Illustrated from live specimen found at KOFA Mountains, Yuma Co., Arizona. 14 March 1993.
LEAVES: Leaves are pinnately divided into almost linear segments and are
whitish. Foliage releases pungent sage-tarragon aroma on being crushed.
FLOWERS: These are composite flowers with male and female flowers in
separate heads on the same plant. The terminal spikes have several heads of
only female flowers below and a larger number of exclusively male-flowered
heads above. The petals are vestigial yet the male flowers appear yellow
because of the copious pollen. Anemophilous
pollination means that during the spring blooming period allergy
patients will suffer and most everyone else will at least notice the abundant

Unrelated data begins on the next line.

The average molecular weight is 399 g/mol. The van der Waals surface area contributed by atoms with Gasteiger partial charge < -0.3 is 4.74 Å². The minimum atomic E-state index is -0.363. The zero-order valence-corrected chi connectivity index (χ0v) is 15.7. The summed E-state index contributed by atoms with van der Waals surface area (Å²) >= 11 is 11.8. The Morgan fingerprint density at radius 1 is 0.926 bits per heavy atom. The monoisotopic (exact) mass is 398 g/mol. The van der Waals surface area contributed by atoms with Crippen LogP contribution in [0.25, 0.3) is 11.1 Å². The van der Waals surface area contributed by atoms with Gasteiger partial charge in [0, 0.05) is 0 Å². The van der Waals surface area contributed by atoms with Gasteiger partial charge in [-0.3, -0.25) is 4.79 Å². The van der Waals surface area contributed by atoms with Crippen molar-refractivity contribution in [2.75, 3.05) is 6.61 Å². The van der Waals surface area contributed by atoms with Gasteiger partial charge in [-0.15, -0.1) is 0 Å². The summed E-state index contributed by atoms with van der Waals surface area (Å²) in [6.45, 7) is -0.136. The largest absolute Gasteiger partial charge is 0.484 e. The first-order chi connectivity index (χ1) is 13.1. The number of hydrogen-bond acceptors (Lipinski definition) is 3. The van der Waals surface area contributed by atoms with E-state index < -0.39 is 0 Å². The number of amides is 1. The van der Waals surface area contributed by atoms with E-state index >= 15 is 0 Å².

grit in the eyes.
ACHENE: The one or two achenes
of the female flower heads are enclosed in spine-hooked bracts. These mature
into burrs that affect dispersal.
SHRUB: A small- to medium-sized shrub normally less than ½ m tall.
RANGE: Common on the flats at lowerer elevations (usu. less than
350 m) in the Sonoran Desert than Triangle-leaf Bursage, Ambrosia deltoidea.
Foothills of the Harquahala Mountains, western Maricopa Co., Arizona. May 2020.
Asteraceae -- Sunflower Family